Statistical test: Kruskal-Wallis test and Mann-Whitney U-test.
Result: The results showed that surface abrasion was produced on each specimen, in all the three groups, which were subjected to brushing cycle. However, the bi-level bristle design (350% increase in roughness, P = 0.021) and zig-zag bristle design (160% increase in roughness, P = 0.050) showed significantly higher surface abrasion when compared with flat trim bristle design toothbrush.
Conclusion: Flat trim toothbrush bristle produces least surface abrasion and is relatively safe for use.

Keywords: Abrasion; bristles; dentifrice; toothbrush

How to cite this article:
Kumar S, Kumari M, Acharya S, Prasad R. Comparison of surface abrasion produced on the enamel surface by a standard dentifrice using three different toothbrush bristle designs: A profilometric in vitro study. J Conserv Dent 2014;17:369-73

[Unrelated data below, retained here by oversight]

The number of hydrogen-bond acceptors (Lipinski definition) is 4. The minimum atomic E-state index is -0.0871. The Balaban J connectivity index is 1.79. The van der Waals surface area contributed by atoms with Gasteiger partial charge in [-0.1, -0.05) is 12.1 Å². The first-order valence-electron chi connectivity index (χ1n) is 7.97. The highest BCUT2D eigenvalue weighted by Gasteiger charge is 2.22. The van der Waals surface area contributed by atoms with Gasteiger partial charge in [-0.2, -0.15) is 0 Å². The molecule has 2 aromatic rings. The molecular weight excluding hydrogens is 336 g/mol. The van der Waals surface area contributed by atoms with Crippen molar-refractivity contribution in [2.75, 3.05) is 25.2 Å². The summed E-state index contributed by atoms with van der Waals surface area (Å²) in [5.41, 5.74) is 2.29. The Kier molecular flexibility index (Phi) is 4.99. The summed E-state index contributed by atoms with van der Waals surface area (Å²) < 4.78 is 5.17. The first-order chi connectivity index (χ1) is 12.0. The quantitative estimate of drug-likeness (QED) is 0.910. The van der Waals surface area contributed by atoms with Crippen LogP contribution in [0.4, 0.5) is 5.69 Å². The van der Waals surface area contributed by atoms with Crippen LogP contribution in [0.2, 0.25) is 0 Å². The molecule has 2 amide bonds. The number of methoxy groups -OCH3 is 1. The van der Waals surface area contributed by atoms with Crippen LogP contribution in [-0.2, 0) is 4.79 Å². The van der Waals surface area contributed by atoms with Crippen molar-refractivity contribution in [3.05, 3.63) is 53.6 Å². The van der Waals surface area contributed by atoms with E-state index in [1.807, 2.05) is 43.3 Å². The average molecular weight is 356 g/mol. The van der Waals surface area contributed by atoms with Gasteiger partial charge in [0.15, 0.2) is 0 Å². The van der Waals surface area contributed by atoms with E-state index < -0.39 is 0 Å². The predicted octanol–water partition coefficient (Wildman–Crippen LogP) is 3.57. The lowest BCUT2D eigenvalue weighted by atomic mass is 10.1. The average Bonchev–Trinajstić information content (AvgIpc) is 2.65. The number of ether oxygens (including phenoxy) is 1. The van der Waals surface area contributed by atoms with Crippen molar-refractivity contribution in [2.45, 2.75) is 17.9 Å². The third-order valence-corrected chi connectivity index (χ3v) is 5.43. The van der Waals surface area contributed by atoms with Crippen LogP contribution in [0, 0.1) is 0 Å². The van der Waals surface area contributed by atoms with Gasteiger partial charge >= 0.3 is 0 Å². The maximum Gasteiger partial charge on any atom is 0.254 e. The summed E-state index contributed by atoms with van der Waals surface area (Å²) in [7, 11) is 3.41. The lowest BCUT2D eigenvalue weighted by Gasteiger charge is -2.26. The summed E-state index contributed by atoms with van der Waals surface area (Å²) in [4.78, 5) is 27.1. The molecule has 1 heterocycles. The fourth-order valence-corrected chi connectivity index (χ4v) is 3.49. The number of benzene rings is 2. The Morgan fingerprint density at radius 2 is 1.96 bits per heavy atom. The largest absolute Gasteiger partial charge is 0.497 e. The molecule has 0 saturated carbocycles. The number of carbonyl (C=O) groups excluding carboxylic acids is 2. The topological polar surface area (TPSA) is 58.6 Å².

How to cite this URL:
Kumar S, Kumari M, Acharya S, Prasad R. Comparison of surface abrasion produced on the enamel surface by a standard dentifrice using three different toothbrush bristle designs: A profilometric in vitro study. J Conserv Dent [serial online] 2014 [cited 2022 Aug 13];17:369-73. Available from:

   Introduction Top

Ever since its invention, the toothbrush has played a vital role in the maintenance of oral health and dental hygiene. Therefore, dentists throughout the world advocate the regular use of the toothbrush to maintain oral hygiene. [1] The use of toothbrush with dentifrice improves the mechanical control of dental plaque. [2] However, if brushing of the teeth is not done judiciously, it could results in trauma to the soft tissue as well as hard tissue of the oral cavity.